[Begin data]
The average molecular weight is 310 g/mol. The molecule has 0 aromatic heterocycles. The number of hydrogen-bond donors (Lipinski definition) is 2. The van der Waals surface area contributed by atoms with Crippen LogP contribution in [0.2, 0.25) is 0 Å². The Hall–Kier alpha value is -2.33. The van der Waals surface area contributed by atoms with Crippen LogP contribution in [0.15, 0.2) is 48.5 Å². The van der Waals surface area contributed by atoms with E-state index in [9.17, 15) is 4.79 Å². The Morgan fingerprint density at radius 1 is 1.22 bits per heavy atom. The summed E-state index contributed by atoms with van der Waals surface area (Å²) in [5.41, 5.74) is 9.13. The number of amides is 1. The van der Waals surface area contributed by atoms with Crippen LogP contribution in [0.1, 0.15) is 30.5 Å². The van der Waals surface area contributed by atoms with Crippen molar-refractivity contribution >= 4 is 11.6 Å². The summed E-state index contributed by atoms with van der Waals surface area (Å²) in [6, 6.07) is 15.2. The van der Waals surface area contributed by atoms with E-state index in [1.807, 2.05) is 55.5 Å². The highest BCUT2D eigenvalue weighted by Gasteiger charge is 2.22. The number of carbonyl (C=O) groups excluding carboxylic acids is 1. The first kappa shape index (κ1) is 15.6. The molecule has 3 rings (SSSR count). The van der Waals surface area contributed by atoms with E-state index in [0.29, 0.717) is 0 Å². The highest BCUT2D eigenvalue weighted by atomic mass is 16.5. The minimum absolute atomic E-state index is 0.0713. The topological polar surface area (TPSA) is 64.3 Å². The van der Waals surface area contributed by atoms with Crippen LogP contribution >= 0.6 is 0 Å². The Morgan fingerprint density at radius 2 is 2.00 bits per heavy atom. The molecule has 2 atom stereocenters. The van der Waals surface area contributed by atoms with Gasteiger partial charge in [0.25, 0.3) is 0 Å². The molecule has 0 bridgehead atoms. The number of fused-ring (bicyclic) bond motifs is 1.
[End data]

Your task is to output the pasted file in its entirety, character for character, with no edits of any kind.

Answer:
The average molecular weight is 310 g/mol. The molecule has 0 aromatic heterocycles. The number of hydrogen-bond donors (Lipinski definition) is 2. The van der Waals surface area contributed by atoms with Crippen LogP contribution in [0.2, 0.25) is 0 Å². The Hall–Kier alpha value is -2.33. The van der Waals surface area contributed by atoms with Crippen LogP contribution in [0.15, 0.2) is 48.5 Å². The van der Waals surface area contributed by atoms with E-state index in [9.17, 15) is 4.79 Å². The Morgan fingerprint density at radius 1 is 1.22 bits per heavy atom. The summed E-state index contributed by atoms with van der Waals surface area (Å²) in [5.41, 5.74) is 9.13. The number of amides is 1. The van der Waals surface area contributed by atoms with Crippen LogP contribution in [0.1, 0.15) is 30.5 Å². The van der Waals surface area contributed by atoms with Crippen molar-refractivity contribution >= 4 is 11.6 Å². The summed E-state index contributed by atoms with van der Waals surface area (Å²) in [6, 6.07) is 15.2. The van der Waals surface area contributed by atoms with E-state index in [1.807, 2.05) is 55.5 Å². The highest BCUT2D eigenvalue weighted by Gasteiger charge is 2.22. The number of carbonyl (C=O) groups excluding carboxylic acids is 1. The first kappa shape index (κ1) is 15.6. The molecule has 3 rings (SSSR count). The van der Waals surface area contributed by atoms with E-state index in [0.29, 0.717) is 0 Å². The highest BCUT2D eigenvalue weighted by atomic mass is 16.5. The minimum absolute atomic E-state index is 0.0713. The topological polar surface area (TPSA) is 64.3 Å². The van der Waals surface area contributed by atoms with Crippen LogP contribution >= 0.6 is 0 Å². The Morgan fingerprint density at radius 2 is 2.00 bits per heavy atom. The molecule has 2 atom stereocenters. The van der Waals surface area contributed by atoms with Gasteiger partial charge in [0.25, 0.3) is 0 Å². The molecule has 0 bridgehead atoms. The number of fused-ring (bicyclic) bond motifs is 1.